A new memorial that honors fallen police officers in San Jose is causing a stir for some who say it’s a slap in the face to families affected by police violence.
The sculpture, which will sit at the police administration building, commemorates the 13 San Jose police officers killed since 1924. It is expected to go up by the end of the year.
The End of Watch police memorial will showcase a seven-pointed police badge with a black band angled across it, a symbol often used by law enforcement agencies to mourn the death of an officer. The 96-inch badge is constructed out of dichroic glass, which changes colors and reflects light patterns on surrounding surfaces.
The design, made by artist Gordon Huether, will be enclosed in shatter-resistant glass mounted in a metal frame on a concrete plinth. Each fallen officer will be recognized on an individual plaque around the base of the memorial, which allows for adding tributes.
Family members and advocates who have lost loved ones to police violence say the memorial ignores their plight and is a triggering monument for many.
“That’s not art a community needs for healing,” said resident Laurie Valdez, her voice cracking with emotion. Her partner, Antonio Guzman Lopez was killed by San Jose State University police officers in 2014. “It’s just going to trigger a lot of pain and anger and suffering and trauma because we haven’t seen any accountability. Where is the memorial for our loved ones? For the children who have had to grow up fatherless?”
Kiana Simmons, president and co-founder of HERO tent, an advocacy organization that started during the 2020 George Floyd protests, said the memorial distorts the reality.
“The police have killed nearly six times the amount of people since 1998,” Simmons told San José Spotlight. “There has still yet to be an apology or any kind of public acknowledgement that the police got these deaths wrong. Why is that narrative ignored?”
Data gathered by HERO tent found at least 77 people in San Jose have been killed by police since 1989 and they believe there are many more they do not know of.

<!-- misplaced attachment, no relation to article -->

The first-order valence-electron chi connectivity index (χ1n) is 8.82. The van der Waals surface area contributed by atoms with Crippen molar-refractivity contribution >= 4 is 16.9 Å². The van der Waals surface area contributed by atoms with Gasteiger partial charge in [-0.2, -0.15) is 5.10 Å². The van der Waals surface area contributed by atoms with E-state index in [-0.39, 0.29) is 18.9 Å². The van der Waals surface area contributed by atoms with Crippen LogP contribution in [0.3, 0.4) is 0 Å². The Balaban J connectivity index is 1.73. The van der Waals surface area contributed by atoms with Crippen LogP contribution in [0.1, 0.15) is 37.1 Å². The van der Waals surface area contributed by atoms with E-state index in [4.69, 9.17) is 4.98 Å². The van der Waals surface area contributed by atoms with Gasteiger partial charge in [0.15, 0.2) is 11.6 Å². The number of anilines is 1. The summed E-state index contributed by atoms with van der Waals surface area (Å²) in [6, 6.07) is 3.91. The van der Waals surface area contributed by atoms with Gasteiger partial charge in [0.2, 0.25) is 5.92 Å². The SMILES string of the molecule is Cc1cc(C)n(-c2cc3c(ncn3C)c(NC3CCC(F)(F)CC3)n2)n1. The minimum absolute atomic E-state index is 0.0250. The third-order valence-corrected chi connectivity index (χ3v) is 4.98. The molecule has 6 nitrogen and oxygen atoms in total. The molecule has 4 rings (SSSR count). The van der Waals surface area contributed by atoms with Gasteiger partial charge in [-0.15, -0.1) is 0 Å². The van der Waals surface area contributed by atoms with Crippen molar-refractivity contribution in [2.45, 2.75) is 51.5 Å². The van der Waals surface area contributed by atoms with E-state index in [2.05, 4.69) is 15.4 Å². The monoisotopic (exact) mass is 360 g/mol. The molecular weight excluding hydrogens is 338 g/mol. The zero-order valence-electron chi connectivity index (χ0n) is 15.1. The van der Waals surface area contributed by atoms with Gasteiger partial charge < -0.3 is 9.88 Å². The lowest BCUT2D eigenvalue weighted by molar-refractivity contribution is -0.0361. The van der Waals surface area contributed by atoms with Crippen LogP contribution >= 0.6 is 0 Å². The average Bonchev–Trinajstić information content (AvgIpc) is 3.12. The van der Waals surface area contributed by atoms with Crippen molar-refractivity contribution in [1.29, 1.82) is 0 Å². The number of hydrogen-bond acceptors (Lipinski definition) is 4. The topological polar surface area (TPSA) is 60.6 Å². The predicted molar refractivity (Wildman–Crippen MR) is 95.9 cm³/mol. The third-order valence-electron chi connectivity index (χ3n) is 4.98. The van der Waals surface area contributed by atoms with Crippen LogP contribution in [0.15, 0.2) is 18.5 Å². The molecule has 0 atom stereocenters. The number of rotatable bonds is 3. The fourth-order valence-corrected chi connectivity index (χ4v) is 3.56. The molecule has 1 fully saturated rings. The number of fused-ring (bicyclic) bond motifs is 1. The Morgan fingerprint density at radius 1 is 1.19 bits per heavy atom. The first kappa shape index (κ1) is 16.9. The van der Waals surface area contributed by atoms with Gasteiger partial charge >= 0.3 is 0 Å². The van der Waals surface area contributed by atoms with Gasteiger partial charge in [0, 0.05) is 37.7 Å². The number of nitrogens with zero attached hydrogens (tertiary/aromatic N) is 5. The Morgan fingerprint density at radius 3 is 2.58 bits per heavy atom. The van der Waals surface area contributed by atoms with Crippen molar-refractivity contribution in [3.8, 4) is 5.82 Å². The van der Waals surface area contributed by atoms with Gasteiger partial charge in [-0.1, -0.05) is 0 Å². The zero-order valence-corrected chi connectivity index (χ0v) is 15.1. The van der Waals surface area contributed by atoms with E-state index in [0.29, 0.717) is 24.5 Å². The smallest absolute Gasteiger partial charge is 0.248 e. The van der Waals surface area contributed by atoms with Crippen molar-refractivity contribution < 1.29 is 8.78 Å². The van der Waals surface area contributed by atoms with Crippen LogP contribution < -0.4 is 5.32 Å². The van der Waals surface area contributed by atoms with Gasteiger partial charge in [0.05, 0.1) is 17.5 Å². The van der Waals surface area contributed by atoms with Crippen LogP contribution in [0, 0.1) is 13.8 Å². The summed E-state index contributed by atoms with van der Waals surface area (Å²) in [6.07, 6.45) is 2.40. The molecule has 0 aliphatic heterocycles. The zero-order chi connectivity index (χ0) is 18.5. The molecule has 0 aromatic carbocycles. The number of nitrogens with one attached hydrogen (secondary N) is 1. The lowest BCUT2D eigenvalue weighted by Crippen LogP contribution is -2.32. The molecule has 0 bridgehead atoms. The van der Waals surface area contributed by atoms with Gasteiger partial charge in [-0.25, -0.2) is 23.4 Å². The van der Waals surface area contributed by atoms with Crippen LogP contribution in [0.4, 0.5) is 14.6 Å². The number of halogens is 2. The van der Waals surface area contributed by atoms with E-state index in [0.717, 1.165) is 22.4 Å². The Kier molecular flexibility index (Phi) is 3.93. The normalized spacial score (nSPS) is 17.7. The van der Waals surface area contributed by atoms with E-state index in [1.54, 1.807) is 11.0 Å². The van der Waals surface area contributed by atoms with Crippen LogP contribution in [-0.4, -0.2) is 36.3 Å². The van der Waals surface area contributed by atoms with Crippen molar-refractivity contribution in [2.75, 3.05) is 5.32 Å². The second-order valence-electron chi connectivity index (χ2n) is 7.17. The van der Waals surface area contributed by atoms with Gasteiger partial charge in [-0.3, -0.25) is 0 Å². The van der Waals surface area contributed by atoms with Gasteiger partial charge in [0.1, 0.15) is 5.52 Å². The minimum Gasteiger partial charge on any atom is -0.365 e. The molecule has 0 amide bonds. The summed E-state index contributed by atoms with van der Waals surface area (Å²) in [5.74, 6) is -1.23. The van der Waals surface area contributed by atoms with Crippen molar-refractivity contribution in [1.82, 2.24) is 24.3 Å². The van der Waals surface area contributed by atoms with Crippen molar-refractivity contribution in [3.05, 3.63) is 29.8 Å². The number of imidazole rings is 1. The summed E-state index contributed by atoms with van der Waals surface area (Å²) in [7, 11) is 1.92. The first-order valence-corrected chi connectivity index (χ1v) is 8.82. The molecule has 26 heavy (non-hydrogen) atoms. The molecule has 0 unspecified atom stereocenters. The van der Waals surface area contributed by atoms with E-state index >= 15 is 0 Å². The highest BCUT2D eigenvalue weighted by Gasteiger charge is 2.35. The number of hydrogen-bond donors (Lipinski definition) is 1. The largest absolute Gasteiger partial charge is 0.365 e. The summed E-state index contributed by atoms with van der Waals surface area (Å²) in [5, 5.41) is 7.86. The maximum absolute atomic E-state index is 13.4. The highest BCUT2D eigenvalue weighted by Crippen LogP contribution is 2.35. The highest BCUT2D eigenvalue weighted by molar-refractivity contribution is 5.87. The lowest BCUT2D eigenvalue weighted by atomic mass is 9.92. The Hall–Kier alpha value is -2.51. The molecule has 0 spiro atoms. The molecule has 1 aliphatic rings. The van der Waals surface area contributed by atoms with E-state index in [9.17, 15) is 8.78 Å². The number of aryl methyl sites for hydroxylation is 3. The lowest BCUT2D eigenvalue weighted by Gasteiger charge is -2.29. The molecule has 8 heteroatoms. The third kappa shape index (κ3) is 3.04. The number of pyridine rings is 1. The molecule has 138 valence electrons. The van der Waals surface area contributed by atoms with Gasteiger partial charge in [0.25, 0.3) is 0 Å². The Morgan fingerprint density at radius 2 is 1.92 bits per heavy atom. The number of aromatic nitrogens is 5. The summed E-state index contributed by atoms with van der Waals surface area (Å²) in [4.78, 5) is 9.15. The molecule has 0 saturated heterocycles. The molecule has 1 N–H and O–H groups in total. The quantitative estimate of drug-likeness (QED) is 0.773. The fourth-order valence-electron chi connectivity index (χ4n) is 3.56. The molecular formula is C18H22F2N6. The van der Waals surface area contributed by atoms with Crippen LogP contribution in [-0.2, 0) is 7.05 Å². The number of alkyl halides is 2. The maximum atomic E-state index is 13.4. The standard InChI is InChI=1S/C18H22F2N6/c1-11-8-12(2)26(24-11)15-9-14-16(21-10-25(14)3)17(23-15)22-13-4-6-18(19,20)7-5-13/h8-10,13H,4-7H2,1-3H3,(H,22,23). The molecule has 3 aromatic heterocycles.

In the last century, nine San Jose officers were killed by gunfire — one of which was accidental, two in vehicle pursuits, one was electrocuted in a car accident and another in an aircraft accident, according to the Officer Down Memorial Page, a nonprofit that highlights officer deaths across the country.
The idea for a memorial was introduced in 2008, but stalled because of a lack of funding. In 2015 Mayor Sam Liccardo, Councilmember Raul Peralez and then-Councilmember Don Rocha brought the idea back after Officer Michael Johnson was killed while responding to a call of a suicidal threat. They and other council offices individually donated $126,500 from their council office budgets. The memorial is one of the more costly city-funded art projects in recent years — with a price tag of $468,000.
“SJPD supports this project and appreciates (its location),” Officer Steven Aponte, a spokesman for the department, told San José Spotlight. “It will serve as a daily reminder to visitors and SJPD personnel of the sacrifice made by the 13 San Jose police officers who have lost their lives in service to their community.”
The city is working on landscaping and construction of the memorial’s foundation, Elisabeth Handler, spokesperson for the Office of Economic Development, said.
“Grieving is an important process for family members, friends, city residents and officers who have lost loved ones in the line of duty,” Handler told San José Spotlight. “Memorials such as this can help with the grieving process; they provide a history or memory of the risk inherent in public safety, and honor those who have sacrificed their lives in service to the community.”
But Simmons and Valdez said the timing of the memorial is insensitive in light of the many SJPD scandals such as an officer caught drunk on the job, the lawsuits against SJPD for its actions during the 2020 protests and the calls to action by several community members for more accountability from the police department.
“It sends a very clear message that the city does not care,” Simmons said. “Councilmembers made a personal investment in preserving the image of policing, while hundreds of police recommendations are currently being sidelined. It begs the question: who is the city invested in keeping safe and who is seen as expendable? It’s pretty clear to me.”
Contact Jana Kadah at [email protected] or @Jana_Kadah on Twitter.